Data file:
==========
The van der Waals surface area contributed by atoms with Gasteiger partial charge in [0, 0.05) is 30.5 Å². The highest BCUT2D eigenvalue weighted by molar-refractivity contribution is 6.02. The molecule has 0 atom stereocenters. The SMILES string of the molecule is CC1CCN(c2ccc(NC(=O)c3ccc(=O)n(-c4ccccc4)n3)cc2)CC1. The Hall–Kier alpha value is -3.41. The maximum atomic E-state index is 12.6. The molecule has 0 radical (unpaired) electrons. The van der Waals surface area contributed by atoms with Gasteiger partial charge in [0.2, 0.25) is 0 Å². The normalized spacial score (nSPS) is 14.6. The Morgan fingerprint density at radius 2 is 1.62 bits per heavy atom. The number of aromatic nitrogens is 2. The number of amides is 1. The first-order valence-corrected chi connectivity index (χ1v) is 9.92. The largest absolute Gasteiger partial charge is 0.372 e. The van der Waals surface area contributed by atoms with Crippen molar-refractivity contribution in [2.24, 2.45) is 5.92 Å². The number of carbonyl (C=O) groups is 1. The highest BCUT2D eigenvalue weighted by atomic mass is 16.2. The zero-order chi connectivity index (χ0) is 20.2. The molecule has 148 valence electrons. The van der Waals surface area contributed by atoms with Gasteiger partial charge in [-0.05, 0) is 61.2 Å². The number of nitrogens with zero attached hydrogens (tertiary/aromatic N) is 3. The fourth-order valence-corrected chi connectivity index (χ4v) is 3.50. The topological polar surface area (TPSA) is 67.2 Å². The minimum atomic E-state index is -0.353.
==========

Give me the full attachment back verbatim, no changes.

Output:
The van der Waals surface area contributed by atoms with Gasteiger partial charge in [0, 0.05) is 30.5 Å². The highest BCUT2D eigenvalue weighted by molar-refractivity contribution is 6.02. The molecule has 0 atom stereocenters. The SMILES string of the molecule is CC1CCN(c2ccc(NC(=O)c3ccc(=O)n(-c4ccccc4)n3)cc2)CC1. The Hall–Kier alpha value is -3.41. The maximum atomic E-state index is 12.6. The molecule has 0 radical (unpaired) electrons. The van der Waals surface area contributed by atoms with Gasteiger partial charge in [0.2, 0.25) is 0 Å². The normalized spacial score (nSPS) is 14.6. The Morgan fingerprint density at radius 2 is 1.62 bits per heavy atom. The number of aromatic nitrogens is 2. The number of amides is 1. The first-order valence-corrected chi connectivity index (χ1v) is 9.92. The largest absolute Gasteiger partial charge is 0.372 e. The van der Waals surface area contributed by atoms with Crippen molar-refractivity contribution in [2.24, 2.45) is 5.92 Å². The number of carbonyl (C=O) groups is 1. The highest BCUT2D eigenvalue weighted by atomic mass is 16.2. The zero-order chi connectivity index (χ0) is 20.2. The molecule has 148 valence electrons. The van der Waals surface area contributed by atoms with Gasteiger partial charge in [-0.05, 0) is 61.2 Å². The number of nitrogens with zero attached hydrogens (tertiary/aromatic N) is 3. The fourth-order valence-corrected chi connectivity index (χ4v) is 3.50. The topological polar surface area (TPSA) is 67.2 Å². The minimum atomic E-state index is -0.353.